Cardinal Donald Wuerl has reportedly given away the balance of a $2 million fund in the Archdiocese of Washington designed for the cardinal’s “continuing ministry activities.”
Senior priests in the Archdiocese of Washington were informed earlier this month that the cardinal has donated the entirety of the fund to charities, according to several Church officials in the Archdiocese of Washington.
Archdiocesan officials close to chancery told The Pillar that Wuerl had made the decision personally, and identified his own preferred charitable uses for the money, and that he had not been prompted by either archdiocesan officials or his successor, Cardinal Wilton Gregory.
The Archdiocese of Washington has not confirmed the fund’s dispersal.
The Pillar first reported in March on the existence of an Archdiocese of Washington fund of some $2 million designated for the “continuing ministry activities for [the] Archbishop Emeritus” in the 2020 financial year, up from just under $1.5 million the year before.
The archdiocese said subsequently that the money had come from donations made to the archdiocese specifically intended to support Wuerl’s life and ministry after retirement, and essentially formed a restricted fund within the archdiocesan accounts.
The year 2020 was the first in which Wuerl was entirely retired from administration of the archdiocese. The cardinal was Archbishop of Washington from 2006 until October 2018. He continued to lead the archdiocese as apostolic administrator until the installation of then-Archbishop Wilton Gregory in May 2019.
In November 2020, Wuerl turned 80 years old, aging out of his positions on several Vatican congregations, and losing the right to attend and vote in future conclaves.
The archdiocese has not responded to questions from The Pillar about the disposition of Wuerl’s fund.
A former archdiocesan official close to Wuerl told The Pillar this week that when the cardinal retired from archdiocesan leadership in 2019, he used more than $500,000 of his archdiocesan charitable account to fund a program of healing and prayer for the survivors of abuse, including clerical sexual abuse.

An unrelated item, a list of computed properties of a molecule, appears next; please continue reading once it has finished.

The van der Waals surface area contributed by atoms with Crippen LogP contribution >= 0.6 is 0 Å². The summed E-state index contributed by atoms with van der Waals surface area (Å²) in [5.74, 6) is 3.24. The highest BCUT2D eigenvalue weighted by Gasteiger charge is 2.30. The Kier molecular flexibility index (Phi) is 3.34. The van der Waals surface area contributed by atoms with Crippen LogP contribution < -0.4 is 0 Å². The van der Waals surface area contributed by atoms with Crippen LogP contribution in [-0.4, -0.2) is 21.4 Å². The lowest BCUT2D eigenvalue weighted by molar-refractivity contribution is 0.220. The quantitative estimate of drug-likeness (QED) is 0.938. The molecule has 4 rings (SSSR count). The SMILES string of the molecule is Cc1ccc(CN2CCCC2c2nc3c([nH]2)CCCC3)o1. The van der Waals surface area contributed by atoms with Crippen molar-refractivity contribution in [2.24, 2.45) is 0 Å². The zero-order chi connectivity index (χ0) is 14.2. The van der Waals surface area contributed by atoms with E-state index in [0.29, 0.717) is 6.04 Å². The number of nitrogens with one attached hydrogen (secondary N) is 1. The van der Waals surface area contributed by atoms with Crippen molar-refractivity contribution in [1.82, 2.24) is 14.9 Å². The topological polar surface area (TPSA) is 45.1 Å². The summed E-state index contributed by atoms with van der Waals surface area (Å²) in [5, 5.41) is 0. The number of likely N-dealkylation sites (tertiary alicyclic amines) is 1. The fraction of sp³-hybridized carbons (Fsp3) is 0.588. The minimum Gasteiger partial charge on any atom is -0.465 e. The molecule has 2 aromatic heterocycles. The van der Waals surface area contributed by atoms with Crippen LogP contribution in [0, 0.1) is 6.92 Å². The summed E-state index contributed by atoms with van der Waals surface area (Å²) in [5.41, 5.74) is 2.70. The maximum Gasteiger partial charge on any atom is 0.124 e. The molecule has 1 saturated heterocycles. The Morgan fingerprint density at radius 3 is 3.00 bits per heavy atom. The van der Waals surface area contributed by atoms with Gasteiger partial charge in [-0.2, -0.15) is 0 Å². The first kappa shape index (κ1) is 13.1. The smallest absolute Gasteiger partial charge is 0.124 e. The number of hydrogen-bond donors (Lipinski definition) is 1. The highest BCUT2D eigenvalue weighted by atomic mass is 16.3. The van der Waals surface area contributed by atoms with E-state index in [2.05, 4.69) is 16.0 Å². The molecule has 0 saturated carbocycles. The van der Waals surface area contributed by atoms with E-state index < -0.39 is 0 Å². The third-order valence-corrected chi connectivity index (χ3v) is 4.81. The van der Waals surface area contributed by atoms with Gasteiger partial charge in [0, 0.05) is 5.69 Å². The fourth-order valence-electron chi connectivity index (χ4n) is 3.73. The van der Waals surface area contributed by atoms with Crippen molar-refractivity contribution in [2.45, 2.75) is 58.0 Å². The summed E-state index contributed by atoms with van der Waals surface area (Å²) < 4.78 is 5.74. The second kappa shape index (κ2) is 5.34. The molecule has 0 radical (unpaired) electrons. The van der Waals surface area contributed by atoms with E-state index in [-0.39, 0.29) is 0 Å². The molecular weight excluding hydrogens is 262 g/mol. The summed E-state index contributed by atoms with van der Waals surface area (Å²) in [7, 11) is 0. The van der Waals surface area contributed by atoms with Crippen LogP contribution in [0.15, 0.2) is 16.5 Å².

The program offers healing retreats to the survivors of abuse, completely free of charge. They were first offered in April 2019, as Wuerl prepared for retirement from active archdiocesan leadership, the former official told The Pillar.
The former official speculated that the archbishop likely used his “continuing ministry account” to fund the abuse survivors’ ministry, and may have also made contributions to the archdiocesan priest pension fund and seminary needs, all causes the official said are important to Wuerl.
During the final months of Wuerl’s tenure in Washington, the cardinal came under sustained scrutiny after he denied that he knew about, or had any reason to suspect, accusations of abuse and sexual misconduct against former Washington archbishop Theodore McCarrick.
In fact, Wuerl was made aware in 2004 of an allegation of “inappropriate conduct” against McCarrick. Wuerl reportedly conveyed the allegation to the apostolic nuncio in Washington, D.C.
In 2010, Wuerl advised the Vatican against sending an official birthday greeting to McCarrick, because of “the possibility that the New York Times is going to publish a nasty article, already prepared, about the Cardinal’s ‘moral life’.”
In November 2020, the Holy See published a 450-page report on the “institutional knowledge and decision-making” which led to McCarrick’s promotions in the Church’s hierarchy, which came despite decades of misconduct allegations.